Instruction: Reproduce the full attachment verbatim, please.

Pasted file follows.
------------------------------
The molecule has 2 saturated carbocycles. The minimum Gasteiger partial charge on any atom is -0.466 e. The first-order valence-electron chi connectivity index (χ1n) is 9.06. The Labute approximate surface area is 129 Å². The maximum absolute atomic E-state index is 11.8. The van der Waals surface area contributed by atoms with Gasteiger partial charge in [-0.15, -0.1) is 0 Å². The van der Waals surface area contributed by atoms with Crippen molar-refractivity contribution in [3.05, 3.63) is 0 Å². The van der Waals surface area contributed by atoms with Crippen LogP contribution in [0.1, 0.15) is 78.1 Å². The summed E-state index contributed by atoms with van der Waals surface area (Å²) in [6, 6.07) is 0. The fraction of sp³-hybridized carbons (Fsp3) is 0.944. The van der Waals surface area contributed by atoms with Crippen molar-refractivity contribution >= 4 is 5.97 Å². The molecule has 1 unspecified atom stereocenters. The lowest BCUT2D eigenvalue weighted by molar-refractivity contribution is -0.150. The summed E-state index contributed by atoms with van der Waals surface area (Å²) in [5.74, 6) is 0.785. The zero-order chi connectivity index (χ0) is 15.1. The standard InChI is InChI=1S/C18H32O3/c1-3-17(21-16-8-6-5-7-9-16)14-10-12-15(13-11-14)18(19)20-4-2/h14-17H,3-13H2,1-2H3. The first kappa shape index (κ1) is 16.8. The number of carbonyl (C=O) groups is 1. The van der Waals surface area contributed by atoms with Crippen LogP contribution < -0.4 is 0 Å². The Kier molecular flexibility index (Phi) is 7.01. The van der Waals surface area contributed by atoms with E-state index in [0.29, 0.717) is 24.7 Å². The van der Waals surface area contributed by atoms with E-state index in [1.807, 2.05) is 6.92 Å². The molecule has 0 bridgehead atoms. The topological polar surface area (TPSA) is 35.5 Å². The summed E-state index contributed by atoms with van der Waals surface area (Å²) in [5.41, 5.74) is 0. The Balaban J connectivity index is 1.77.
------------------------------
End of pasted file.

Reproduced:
The molecule has 2 saturated carbocycles. The minimum Gasteiger partial charge on any atom is -0.466 e. The first-order valence-electron chi connectivity index (χ1n) is 9.06. The Labute approximate surface area is 129 Å². The maximum absolute atomic E-state index is 11.8. The van der Waals surface area contributed by atoms with Gasteiger partial charge in [-0.15, -0.1) is 0 Å². The van der Waals surface area contributed by atoms with Crippen molar-refractivity contribution in [3.05, 3.63) is 0 Å². The van der Waals surface area contributed by atoms with Crippen LogP contribution in [0.1, 0.15) is 78.1 Å². The summed E-state index contributed by atoms with van der Waals surface area (Å²) in [6, 6.07) is 0. The fraction of sp³-hybridized carbons (Fsp3) is 0.944. The van der Waals surface area contributed by atoms with Crippen molar-refractivity contribution >= 4 is 5.97 Å². The molecule has 1 unspecified atom stereocenters. The lowest BCUT2D eigenvalue weighted by molar-refractivity contribution is -0.150. The summed E-state index contributed by atoms with van der Waals surface area (Å²) in [5.74, 6) is 0.785. The zero-order chi connectivity index (χ0) is 15.1. The standard InChI is InChI=1S/C18H32O3/c1-3-17(21-16-8-6-5-7-9-16)14-10-12-15(13-11-14)18(19)20-4-2/h14-17H,3-13H2,1-2H3. The first kappa shape index (κ1) is 16.8. The number of carbonyl (C=O) groups is 1. The van der Waals surface area contributed by atoms with Crippen LogP contribution < -0.4 is 0 Å². The Kier molecular flexibility index (Phi) is 7.01. The van der Waals surface area contributed by atoms with E-state index in [0.29, 0.717) is 24.7 Å². The van der Waals surface area contributed by atoms with E-state index in [1.807, 2.05) is 6.92 Å². The molecule has 0 bridgehead atoms. The topological polar surface area (TPSA) is 35.5 Å². The summed E-state index contributed by atoms with van der Waals surface area (Å²) in [5.41, 5.74) is 0. The Balaban J connectivity index is 1.77.